A communist state has a planned economy.  Instead of a free market economy.  Communist state planners manage the economy from top down.  Telling the raw material industry what materials to extract.  They tell what factories get these raw materials and what they are to build.  Etc.  Whereas in a free market economy the economy is driven bottom up by the consumers.  When consumers start buying a lot of one thing the price for that one thing rises.  Attracting other businesses into the market to meet that rising demand.  Who place orders with their wholesalers.  Who place orders with their manufacturers.  Who place orders with their industrial processors.  Who place orders with their raw material extractors.  Hundreds of thousands of decisions happen as this consumer demand travels up the stages of production in a free market economy.  Giving the people what they want.  And not what a state planner decides to give to the people.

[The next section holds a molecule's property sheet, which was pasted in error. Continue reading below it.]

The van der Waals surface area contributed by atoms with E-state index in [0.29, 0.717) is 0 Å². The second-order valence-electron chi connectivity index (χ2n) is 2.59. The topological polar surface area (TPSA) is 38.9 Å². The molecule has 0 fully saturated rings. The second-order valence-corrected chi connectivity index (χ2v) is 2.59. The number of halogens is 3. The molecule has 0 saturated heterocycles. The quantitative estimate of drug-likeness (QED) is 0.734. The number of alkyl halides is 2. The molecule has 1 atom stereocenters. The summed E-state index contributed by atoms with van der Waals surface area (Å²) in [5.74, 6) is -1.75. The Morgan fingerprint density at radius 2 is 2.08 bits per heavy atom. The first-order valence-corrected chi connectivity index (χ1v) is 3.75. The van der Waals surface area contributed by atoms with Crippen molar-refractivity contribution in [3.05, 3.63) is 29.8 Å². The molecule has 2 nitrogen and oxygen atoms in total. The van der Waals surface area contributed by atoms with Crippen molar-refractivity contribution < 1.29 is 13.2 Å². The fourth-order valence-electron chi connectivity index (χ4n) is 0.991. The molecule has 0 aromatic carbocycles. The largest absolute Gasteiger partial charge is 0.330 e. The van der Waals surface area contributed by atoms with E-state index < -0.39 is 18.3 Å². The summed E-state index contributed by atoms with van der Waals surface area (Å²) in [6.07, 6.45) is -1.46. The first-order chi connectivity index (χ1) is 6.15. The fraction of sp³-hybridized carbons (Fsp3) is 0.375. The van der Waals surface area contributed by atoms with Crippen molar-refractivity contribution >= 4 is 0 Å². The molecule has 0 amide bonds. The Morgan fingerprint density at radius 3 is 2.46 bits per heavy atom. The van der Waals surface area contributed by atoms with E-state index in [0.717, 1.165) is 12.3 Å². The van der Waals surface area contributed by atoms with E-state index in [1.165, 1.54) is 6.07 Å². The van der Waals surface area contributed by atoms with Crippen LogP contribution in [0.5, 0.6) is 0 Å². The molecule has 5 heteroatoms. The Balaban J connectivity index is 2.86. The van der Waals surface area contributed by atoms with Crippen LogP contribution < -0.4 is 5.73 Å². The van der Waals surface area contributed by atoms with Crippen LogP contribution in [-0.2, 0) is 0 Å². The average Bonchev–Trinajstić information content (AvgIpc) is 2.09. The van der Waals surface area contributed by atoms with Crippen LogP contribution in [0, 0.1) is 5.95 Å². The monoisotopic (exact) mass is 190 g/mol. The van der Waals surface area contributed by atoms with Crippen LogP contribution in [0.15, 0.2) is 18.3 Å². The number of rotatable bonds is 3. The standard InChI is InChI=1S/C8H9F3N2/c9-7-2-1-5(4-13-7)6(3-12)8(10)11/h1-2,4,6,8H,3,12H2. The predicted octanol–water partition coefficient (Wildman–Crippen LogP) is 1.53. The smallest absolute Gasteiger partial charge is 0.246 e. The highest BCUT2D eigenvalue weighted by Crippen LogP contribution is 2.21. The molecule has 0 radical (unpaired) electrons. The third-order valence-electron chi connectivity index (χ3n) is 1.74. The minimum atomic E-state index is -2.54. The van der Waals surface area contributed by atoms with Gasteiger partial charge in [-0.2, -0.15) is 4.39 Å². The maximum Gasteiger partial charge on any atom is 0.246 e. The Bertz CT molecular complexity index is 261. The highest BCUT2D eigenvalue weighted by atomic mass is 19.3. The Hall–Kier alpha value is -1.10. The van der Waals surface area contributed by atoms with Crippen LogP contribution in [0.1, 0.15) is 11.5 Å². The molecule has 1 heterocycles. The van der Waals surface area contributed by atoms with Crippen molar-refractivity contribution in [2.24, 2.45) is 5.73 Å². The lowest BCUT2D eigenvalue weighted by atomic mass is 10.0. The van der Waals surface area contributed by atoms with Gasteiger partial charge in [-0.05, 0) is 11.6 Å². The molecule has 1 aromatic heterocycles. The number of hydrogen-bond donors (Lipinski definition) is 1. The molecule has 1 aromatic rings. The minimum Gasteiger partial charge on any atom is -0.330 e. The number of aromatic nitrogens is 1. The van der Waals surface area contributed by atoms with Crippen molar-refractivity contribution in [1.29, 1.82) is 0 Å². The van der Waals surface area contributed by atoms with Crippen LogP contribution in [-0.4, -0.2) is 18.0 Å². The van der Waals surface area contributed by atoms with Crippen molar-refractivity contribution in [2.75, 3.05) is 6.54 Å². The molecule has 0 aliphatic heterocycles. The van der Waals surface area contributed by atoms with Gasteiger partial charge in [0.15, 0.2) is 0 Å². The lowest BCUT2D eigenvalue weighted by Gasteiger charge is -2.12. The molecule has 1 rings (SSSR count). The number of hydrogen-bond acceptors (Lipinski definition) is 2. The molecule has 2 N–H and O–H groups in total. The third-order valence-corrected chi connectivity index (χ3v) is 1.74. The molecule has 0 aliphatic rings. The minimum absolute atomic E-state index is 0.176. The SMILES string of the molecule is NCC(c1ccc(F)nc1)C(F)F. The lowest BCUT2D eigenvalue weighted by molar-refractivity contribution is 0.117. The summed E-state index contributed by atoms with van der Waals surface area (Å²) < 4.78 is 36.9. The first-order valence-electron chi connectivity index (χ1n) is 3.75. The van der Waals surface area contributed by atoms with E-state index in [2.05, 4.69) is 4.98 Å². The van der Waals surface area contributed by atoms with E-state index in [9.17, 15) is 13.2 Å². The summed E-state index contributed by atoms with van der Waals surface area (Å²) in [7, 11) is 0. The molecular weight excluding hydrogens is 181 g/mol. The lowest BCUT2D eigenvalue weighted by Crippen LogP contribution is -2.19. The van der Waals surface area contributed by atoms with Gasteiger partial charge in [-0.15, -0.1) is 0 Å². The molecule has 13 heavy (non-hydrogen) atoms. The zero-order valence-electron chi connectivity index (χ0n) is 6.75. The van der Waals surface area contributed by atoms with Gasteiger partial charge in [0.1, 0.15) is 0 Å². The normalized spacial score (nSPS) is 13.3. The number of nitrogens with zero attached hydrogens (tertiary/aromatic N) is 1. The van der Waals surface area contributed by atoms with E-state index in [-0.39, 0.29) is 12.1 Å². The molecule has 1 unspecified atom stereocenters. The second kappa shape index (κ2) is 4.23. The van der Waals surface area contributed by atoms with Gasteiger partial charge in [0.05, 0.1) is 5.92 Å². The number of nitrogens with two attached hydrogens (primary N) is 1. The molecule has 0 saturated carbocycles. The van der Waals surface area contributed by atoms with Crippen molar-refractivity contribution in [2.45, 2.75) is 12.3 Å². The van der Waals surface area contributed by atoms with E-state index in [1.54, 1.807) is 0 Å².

This is why communist (and socialist) states are oppressive dictatorships.  Because state planners decide for the people.  Which must start with the supreme decision maker.  The Joseph Stalin, the Mao Zedong, the Ho Chi Minh, the Kim Jong Un, the Raul Castro, the Hugo Chávez, etc.  And these people don’t take polls or hold elections.  Well, at least elections that are legitimate.  Kim Jong Un continues the state policy of his predecessors.  No economic reform.  Money goes to the military first (especially for his nuclear toys) and whatever is left over may go to the people.  And anyone who disagrees with him or thinks wrong goes to the gulag.  Or is executed.  Like his uncle.  While the people suffer the want of the most basic things.  Like food.  North Korea to this day still suffers the occasional famine because of its economic policies.  But one problem the North Koreans don’t have?  Deciding where to go for lunch.